Flip hook around in vise: Remove the hook from the vise and turn it around. Put the hook into the vise with the bend in the clamp. From here you will now decide how long your hook shank is going to be. Use the cutters to cut your hook shank to the desired length. If there is a rough edge on the cut, this is where you file the point a bit and can continue to shape the hook if you would like.
(Optional) Step four: You may want to strengthen the hook bend by tempering it. When I first started bending hooks, I would heat them up first and then bend them. This worked a little, but I found it really wasn’t a needed step and it tended to weaken the hook if I overheated the metal. I had several hooks become brittle and break in the vise. If you do choose to temper the bend of the hook just use a lighter and heat just until red. Once heated dip the hook into cold water to quickly cool the metal and temper the bend.
There you go! That is all there is to making your own hooks. I really enjoy making these and have a feeling that I will be doing a lot of fishing with them in the spring. I enjoy the rustic shapes and the lack of continuity each hook has. The more you work making your own hooks the better you will become at getting them to the size and shape you want.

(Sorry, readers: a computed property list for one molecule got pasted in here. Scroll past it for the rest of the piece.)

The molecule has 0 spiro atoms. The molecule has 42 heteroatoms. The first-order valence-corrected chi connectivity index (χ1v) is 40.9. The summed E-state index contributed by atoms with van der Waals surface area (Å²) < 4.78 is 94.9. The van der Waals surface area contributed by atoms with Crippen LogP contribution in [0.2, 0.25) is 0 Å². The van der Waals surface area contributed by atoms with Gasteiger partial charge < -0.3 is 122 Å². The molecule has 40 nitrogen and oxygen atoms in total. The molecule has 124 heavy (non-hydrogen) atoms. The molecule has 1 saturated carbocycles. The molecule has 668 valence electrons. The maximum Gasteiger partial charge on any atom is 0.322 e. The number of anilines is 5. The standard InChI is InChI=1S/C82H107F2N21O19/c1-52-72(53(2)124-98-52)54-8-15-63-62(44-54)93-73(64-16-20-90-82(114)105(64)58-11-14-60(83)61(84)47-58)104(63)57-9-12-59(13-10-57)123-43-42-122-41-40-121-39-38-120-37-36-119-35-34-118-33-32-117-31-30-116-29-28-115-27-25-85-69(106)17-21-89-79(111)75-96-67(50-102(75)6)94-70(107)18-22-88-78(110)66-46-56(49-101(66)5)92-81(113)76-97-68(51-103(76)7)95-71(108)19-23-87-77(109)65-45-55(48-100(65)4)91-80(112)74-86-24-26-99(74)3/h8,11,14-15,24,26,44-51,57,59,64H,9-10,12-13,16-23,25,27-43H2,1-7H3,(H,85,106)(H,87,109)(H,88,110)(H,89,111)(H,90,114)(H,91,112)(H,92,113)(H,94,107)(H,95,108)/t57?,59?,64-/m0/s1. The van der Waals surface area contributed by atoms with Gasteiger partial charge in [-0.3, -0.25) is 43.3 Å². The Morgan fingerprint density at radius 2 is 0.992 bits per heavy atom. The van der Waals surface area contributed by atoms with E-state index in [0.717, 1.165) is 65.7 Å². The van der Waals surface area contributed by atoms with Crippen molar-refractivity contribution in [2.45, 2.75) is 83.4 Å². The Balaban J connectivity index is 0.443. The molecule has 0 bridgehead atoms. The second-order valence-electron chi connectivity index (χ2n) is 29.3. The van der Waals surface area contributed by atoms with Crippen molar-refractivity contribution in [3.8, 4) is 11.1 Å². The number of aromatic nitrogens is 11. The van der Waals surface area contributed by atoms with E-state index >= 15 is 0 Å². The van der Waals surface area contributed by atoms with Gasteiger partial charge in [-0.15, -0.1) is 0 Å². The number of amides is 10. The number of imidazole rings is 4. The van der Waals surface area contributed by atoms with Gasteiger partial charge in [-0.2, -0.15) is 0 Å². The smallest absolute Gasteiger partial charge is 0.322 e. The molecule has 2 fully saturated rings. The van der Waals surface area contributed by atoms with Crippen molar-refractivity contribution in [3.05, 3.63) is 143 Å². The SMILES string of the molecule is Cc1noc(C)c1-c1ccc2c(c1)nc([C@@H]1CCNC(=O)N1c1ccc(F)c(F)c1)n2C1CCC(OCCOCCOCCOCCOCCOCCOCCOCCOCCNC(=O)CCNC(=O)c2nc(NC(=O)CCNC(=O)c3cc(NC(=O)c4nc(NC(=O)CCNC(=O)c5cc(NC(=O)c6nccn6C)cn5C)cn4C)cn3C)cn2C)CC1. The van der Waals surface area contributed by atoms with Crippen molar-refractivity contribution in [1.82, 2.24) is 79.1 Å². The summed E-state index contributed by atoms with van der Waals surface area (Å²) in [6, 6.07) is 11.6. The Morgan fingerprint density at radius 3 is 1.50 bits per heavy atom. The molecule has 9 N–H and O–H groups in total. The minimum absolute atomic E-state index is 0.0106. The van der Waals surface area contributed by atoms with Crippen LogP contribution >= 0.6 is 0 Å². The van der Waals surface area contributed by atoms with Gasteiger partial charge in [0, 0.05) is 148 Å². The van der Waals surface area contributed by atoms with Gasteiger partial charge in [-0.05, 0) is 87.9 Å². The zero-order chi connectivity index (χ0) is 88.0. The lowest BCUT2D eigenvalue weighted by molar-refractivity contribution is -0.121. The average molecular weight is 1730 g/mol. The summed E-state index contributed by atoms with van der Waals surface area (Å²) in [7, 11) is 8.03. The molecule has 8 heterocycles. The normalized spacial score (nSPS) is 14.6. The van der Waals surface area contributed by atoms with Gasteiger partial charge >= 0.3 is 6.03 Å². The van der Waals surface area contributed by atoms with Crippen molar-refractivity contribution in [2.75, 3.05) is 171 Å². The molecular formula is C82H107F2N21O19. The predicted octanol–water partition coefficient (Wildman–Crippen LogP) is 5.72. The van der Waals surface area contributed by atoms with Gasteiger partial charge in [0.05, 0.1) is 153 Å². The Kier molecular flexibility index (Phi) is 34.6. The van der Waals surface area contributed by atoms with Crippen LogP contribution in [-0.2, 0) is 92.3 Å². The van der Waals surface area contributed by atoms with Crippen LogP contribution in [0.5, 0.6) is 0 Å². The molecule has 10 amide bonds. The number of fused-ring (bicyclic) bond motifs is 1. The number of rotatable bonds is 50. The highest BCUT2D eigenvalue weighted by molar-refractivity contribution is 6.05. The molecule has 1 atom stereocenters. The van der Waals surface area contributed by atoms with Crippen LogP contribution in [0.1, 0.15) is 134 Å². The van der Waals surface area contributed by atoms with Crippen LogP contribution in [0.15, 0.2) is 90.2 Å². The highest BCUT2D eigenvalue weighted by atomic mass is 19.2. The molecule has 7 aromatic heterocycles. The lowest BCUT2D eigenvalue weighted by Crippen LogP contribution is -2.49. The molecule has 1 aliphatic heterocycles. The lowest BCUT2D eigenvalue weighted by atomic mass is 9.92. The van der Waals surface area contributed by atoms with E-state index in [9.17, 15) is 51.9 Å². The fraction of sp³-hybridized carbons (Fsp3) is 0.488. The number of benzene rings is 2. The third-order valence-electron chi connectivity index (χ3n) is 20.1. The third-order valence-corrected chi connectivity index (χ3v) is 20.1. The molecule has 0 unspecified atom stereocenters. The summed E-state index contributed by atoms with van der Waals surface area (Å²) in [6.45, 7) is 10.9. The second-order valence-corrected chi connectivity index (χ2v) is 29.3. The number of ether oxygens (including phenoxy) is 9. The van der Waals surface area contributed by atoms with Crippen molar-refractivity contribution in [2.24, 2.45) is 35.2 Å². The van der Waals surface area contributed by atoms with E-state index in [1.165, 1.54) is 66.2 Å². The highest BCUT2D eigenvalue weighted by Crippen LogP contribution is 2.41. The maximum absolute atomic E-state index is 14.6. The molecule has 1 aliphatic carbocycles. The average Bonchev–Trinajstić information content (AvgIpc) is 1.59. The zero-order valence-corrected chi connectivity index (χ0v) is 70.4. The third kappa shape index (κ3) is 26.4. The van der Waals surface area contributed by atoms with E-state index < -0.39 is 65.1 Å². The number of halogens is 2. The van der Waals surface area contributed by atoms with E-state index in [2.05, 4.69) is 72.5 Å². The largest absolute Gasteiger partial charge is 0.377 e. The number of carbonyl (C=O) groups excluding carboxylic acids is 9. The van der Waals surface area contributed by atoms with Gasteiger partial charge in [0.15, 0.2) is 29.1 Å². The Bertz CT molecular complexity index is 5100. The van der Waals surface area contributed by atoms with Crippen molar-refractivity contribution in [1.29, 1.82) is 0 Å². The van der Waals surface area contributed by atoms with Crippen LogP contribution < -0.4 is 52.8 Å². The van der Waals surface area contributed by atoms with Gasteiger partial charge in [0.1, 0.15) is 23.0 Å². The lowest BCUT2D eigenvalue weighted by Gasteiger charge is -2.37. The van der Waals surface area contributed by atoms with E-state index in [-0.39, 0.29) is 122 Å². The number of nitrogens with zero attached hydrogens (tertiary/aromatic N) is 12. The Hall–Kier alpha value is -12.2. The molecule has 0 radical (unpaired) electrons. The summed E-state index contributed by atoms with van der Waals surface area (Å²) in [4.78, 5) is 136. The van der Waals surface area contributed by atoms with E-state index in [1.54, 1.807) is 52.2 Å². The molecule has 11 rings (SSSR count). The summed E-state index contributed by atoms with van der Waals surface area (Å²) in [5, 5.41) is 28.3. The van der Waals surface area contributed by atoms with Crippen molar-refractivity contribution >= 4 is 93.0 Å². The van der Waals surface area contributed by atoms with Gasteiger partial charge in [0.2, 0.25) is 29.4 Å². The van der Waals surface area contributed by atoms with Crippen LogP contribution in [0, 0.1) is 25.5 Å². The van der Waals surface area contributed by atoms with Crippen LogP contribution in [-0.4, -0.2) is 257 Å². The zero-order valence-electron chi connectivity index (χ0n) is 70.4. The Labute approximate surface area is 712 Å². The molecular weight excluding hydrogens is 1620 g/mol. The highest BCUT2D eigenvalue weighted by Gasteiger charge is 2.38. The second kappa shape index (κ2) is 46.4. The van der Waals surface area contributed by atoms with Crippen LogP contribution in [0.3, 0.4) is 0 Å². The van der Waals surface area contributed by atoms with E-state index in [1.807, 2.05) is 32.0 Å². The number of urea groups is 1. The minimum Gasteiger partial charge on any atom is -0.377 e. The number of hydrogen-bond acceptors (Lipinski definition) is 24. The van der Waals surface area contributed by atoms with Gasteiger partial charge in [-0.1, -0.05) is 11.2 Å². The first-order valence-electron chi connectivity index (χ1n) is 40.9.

Tying in a silk loop eye
So now that you have your hooks you will probably be wondering how to tie in a silk loop eye. It is simple enough...
And that is all there is to it!
I hope that you have fun exploring this tradition and stepping back into time a little. Our appreciation for the first tenkara fishermen is honored in little things like this. When we practice these techniques, we begin to appreciate more about the early ways fishermen had to think and spend their spare time. We get a better appreciation of those traditions and build on our own skill sets and confidence. I will continue to wait for the spring and in the meantime keep making these kebari. Still can't wait to get out and surprise the fish.